The full algorithm described inSection 4.6 The Strict Content MathML Transformation is complete in the sense that it gives every Content MathML expression a specific meaning in terms of a Strict Content MathML expression. This means it has to give specific strict interpretations to some expressions whose meaning was insufficiently specified in MathML2. The intention of this algorithm is to be faithful to mathematical intuitions. However edge cases may remain where the normative interpretation of the algorithm may break earlier intuitions.


In the text below, descriptions of semantics for predefined MathML symbols refer to the Content Dictionaries developed by the OpenMath Society in conjunction with the W3C Math Working Group. It is important to note, however, that this information is informative, and not normative. In general, the precise mathematical semantics of predefined symbols are not not fully specified by the MathML 3 Recommendation, and the only normative statements about symbol semantics are those present in the text of this chapter. The semantic definitions provided by the OpenMath Content CDs are intended to be sufficient for most applications, and are generally compatible with the semantics specified for analogous constructs in the MathML 2.0 Recommendation. However, in contexts where highly precise semantics are required (e.g. communication between computer algebra systems, within formal systems such as theorem provers, etc.) it is the responsibility of the relevant community of practice to verify, extend or replace definitions provided by OpenMath CDs as appropriate.


External definitions (in OpenMath CDs or elsewhere) may also be specified directly for a csymbol using the definitionURL attribute. When used to reference OpenMath symbol definitions, the abstract triple of (symbol name, CD name, CD base) is mapped to a fully-qualified URI as follows:


The OpenGL ES 3.0 specification[17] was publicly released in August 2012.[18] OpenGL ES 3.0 is backwards compatible with OpenGL ES 2.0, enabling applications to incrementally add new visual features to applications. OpenGL 4.3 provides full compatibility with OpenGL ES 3.0. Version 3.0 is also the basis for WebGL 2.0.[19]The actual is version 3.0.6.[20]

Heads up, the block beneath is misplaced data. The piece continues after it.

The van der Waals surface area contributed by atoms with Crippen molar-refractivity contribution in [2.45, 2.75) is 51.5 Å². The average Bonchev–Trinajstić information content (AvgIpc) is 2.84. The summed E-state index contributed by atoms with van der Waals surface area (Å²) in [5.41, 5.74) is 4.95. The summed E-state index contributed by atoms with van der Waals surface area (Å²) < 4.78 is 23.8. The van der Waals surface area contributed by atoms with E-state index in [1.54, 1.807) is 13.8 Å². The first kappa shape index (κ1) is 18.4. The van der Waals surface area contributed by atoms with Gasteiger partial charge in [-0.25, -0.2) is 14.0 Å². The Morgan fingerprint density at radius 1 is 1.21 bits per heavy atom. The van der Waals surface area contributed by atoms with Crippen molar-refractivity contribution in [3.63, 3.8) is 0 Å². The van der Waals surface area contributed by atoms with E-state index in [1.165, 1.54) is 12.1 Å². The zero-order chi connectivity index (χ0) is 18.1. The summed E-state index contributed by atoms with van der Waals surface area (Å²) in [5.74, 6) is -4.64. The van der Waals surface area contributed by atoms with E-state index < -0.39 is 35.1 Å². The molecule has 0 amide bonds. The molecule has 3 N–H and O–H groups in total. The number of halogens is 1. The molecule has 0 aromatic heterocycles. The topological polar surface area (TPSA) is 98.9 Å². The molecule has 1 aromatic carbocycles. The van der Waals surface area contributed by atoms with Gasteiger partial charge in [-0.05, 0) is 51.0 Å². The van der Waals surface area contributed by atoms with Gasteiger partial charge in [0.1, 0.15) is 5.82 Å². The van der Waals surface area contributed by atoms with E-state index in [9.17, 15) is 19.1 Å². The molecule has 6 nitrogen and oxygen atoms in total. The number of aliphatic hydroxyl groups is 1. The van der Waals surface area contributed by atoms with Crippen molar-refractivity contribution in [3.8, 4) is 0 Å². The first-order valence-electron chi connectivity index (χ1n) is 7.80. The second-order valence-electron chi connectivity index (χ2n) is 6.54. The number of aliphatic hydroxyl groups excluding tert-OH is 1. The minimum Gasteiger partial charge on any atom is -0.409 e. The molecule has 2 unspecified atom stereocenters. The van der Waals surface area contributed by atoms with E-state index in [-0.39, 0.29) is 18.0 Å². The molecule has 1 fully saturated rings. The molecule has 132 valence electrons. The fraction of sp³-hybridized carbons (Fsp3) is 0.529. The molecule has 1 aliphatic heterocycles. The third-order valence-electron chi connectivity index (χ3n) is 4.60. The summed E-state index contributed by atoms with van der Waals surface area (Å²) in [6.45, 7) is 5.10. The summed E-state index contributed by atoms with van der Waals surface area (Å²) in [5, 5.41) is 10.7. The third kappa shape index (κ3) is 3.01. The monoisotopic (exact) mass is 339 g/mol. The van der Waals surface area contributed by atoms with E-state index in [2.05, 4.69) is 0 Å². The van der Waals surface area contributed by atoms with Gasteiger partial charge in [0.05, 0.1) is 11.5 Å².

Time Binning with Option tbinYou can also invoke a time binning style of auto-windowing with option -tbin. The -tbin option is only available in versions of teqc made on or after 18 July 2008. This is a powerful option to create batches of RINEX or BINEX output files in various lengths, e.g. daily, 8-hour, hourly, 30-minute, 15-minute, 5-minute, ..., from one or more input files (manufacturers' formats, RINEX, or BINEX, and as usual, the input files all have to be of the same type). The -tbin option can create smaller output files than the input files (e.g. hourly files from daily files), and it also makes long files from several shorter files. It can use mixed length input files. So, the input might be a list of files of varying lengths, some shorter than a day, and the output could be binned into daily files. Two options are used for time binning. The first and required option is -tbin which has two arguments, such as -tbin 1h myfile. The first and required argument, such as 1h, is the time duration for each bin (output file). The trailing letter specifies time units: s for seconds, m for minutes, h for hours, d for days. You must use d, h, m, or s. Time durations in sub-seconds are allowed: if sub-seconds are indicated, then resulting filenames will expand to include an additional ".ddd" after the seconds value showing the time down to milliseconds. Any value for the time duration is allowed: caveat emptor! If you type 1s and the input data is most of a day long, you are asking for tens of thousands of files to be made. The second argument for -tbin, such as myfile, is the prefix part of the output filenames. The prefix can be a 4-char ID, or some other printable string without whitespace. The output filenames have the form == prefix + doy-of-year, where the filenames themselves would be:a) 0.yyo if delta (bin time duration) in days is an integerb) a.yyo - x.yyo if case (a) doesn't work, but24/(duration in hours) results in an integer hour, with the hour indicated by a letter from a to x:a = start in hour 0, ..., x = start in hour 23c) [a-x]00.yyo - [a-x]59.yyo if cases (a) and (b) don't work,but 60/(delta in minutes) results in an integer00 = start in minute 0, ..., 59 = start in minute 59d) [a-x][00-59]00.yyo - [a-x][00-59]59.yyo if cases (a)-(c)don't work, but 60/(delta in seconds) results in an integer (or maybeall remaining cases as well ...)00 = start in second 0, ..., 59 = start in second 59In a teqc command like teqc -tr d +obs + +nav + -tbin 1h mytbinfile inputdatafile the extra bare + signs after +obs and +nav mean make a sequence of obs and nav files which match the 1 hour time bins made with the -tbin 1h temp arguments. The + argument after the +obs and +nav options only has meaning when using the -tbin option. If you tried that without -tbin you'd end up with a file named + . The option +nav +,+ means make separate NAVSTAR GPS and GLONASS nav files for the time bins, butthis syntax can also be extended to also include SBAS, Galileo, Beidou/Compass, QZSS, and IRNSS -- in that order.For example, a command to translate from Trimble to RINEXteqc -tr d +obs + +nav myfull.nav -tbin 1h myhourly grnr2600.dat will put all the GPS nav messages into one file myfull.nav, but the RINEX obs are tbinned as hourly files:teqc: creating file myhourly260a.97o ...teqc: creating file myhourly260b.97o ...teqc: creating file myhourly260c.97o ...This example may be what you want if the tbin window is shorter than about 2-4 hours. Recall that the -tr d part is not required when the input file is a Trimble DAT/ION/EPH/MES download fileset (dat file) file.There is a second option, -ast, aligned start time, which may be used with -tbin to specify the start time of the first bin. This option is not required for time binning. If no -ast option is specified, time binning uses a default alignment starting at 00:00:00 on the first data (obs, nav, or met). Option -ast - or -ast _ means start alignment to the first epoch that is output; -ast [[[[[[YY]YY]MM]DD]hh]mm]ss[.sssss] means start alignment at the specified time. Sub-seconds may be used with -ast.Note the common and different option -st is reserved to mean when to start the data, which by default is the first epoch found. Don't confuse -ast and -st.Option tbin works for all these cases:N manufacturer's format or BINEX files -> M RINEX filesetsN RINEX files of same type -> M RINEX files of same type as inputN manufacturer's format or BINEX files -> M BINEX filesN RINEX filesets -> M BINEX filesThe RINEX filenaming scheme with tbin is:daily = 0.[onghem]hourly = [a-x].[onghem]minute = [a-x]00.[onghem] - [a-x]59.[onghem]second = [a-x][00-59]00.[onghem] - [a-x][00-59]59.[onghem]subsec = [a-x][00-59]00.000.[onghem] - [a-x][00-59]59.999.[onghem]where -- user supplied == day of year[a-x] for hours 00 - 23 == year modulo 100 [onghem] -- RINEX suffix, e.g. 'o' for RINEX obs file, etc.Note that teqc should select the coarsest filenaming binning in order to do what you've asked. Which filenaming binning is used depends on the -tbin unit selected or the -ast time unit. For example if using the default -ast (i.e. not explicitly specified) and using -tbin 30m test, then the minute filenaming binning is used; but if -tbin 1h test or -tbin 60m test, then the hourly filenaming binning is used. For creating RINEX with time-binning, you have pretty good control over which files end up being created with time-binned names; e.g.:+nav temp.gps,temp.glo +obs + -tbin 1h temp == all GPS nav messages go into RINEX file temp.gps and all GLONASS nav messages go into RINEX file temp.glo (in other words, neither are time binned), but all RINEX obs files are time-binned (to 1-hour in this case)+nav +,temp.glo +obs + -tbin 60m temp == all GLONASS nav messages go into RINEX file temp.glo, but all RINEX GPS nav files and all RINEX obs files are time-binned (again, to 1-hour)+nav +,+ +obs + +met + -tbin 3600s temp == all RINEX (GPS and GLONASS nav, obs, and met) files are time-binned (and again, to 1-hour)+tbin 3600s temp is a short-hand for the previous command (notice the + in +tbin), i.e., all RINEX files are time-binned.The only difference to create time-binned BINEX is to use the +binex option (which takes its usual argument), and the resulting BINEX files will be named differently from time-binned RINEX: = prefix + GPS week + '_' + day_of_week (Sun=0,...,Sat=6)daily = .bnxhourly = [a-x].bnxminute = [a-x]00.bnx - [a-x]59.bnxsecond = [a-x][00-59]00.bnx - [a-x][00-59]59.bnxsubsec = [a-x][00-59]00.ddd.bnx - [a-x][00-59]59.ddd.bnxExamples of tbin usage:1) You want the input broken up into daily files and the created obs filenames to start with test:teqc -tr d +obs + -tbin 1d test input.obsIf, say, the data started on day 2007:165, the output files would be named:test1650.07otest1660.07otest1670.07otest1670.07o...No nav files are made.2) You want the input broken up into files of 1/12 sidereal days with filenames starting with sidx, and you want the first file to be time aligned to 00h30m09s (GPS time, as usual) of the first day of data, andyou want the data to start at 01h30m10s in the first file; use:teqc -tr d +obs + -tbin 7180.3409 sidx -ast 00:30:09.000 -st 01:30:10 input.obsIf the data started on day 2007:165, then the output files would be named:sidx165a3009.07o (but data here doesn't start in file until 01:30:10)sidx165c2950.07osidx165e2930.07o...Note that a sidereal day is 23h 56m 4.091s, so 1/12th is 7180.3409 seconds.3) With an input of one Topcon TPS file, cp_1p.tps the commandteqc cp_1p.tpstranslates the input to RINEX as a single stream to stdout.To create hourly time-binned RINEX obs files, and distinct nav files for GPS and GLONASS, use:teqc +nav +,+ +obs + -tbin 1h temp cp_1p.jpscreating temp027m.03n ...creating temp027k.03o ...creating temp027k.03g ...creating temp027l.03o ...creating temp027l.03g ...creating temp027o.03n ...creating temp027m.03o ...creating temp027m.03g ...4) If you want the nav messages in a single RINEX nav file (temp0270.03n) for GPS and a single RINEX nav file (temp0270.03g) for GLONASS, with time binning making 1 hour obs files:teqc +nav temp0270.03n,temp0270.03g +obs + -tbin 1h temp cp_1p.jpscreating temp027k.03o ...creating temp027l.03o ...creating temp027m.03o ...creating temp027n.03o ...creating temp027o.03o ...creating temp027p.03o ...5) Use of the +tbin short-handteqc +tbin 1h mytbinfile grnr2600.datis a short-hand for teqc +nav +,+ +obs + +met + -tbin 1h mytbinfile grnr2600.dat Notice the +tbin instead of -tbin.6) BINEX example with +tbinteqc +binex 0x7f-03 +tbin 15m tmp input.obs! Notice ! using RINEX OBS default observable list! Notice ! using RINEX MET default observable listteqc: creating file tmp1488_1a00.bnx ...teqc: creating file tmp1488_1a15.bnx ...teqc: creating file tmp1488_1a30.bnx ...teqc: creating file tmp1488_1a45.bnx ...The options +obs, +nav, or +met will not be required with the -tbin option in new versions of teqc, if the input target files are RINEX (but if the input is more than one file, the input files still all have to be of the same type). This simplified command syntax choice will be in the next full release after September 2009.Splicing with teqcSection 14.Recall that executing the commandteqc fbar0010.97obasically spews the contents of fbar0010.97o back out to stdout. Supposeyou have the RINEX OBS files fbar0010.97ofor 1 Jan 1997 and fbar0020.97ofor 2 Jan 1997 and you want to combine them into a single RINEX OBS file.It would have been easy if the RINEX standard had been written so that twoRINEX files could be simply concatenated to one another to produce a newvalid RINEX file, a la the UNIX cat system command:cat fbar0010.97o fbar0020.97o > oops0010.97oBut, alas, the RINEX standard does not allow this sort of obvious simplicityand thus the file oops0010.97o is generally useless.However, teqc takes care of the RINEX-idiosyncraticboundary between the two files. Thusteqc fbar0010.97o fbar002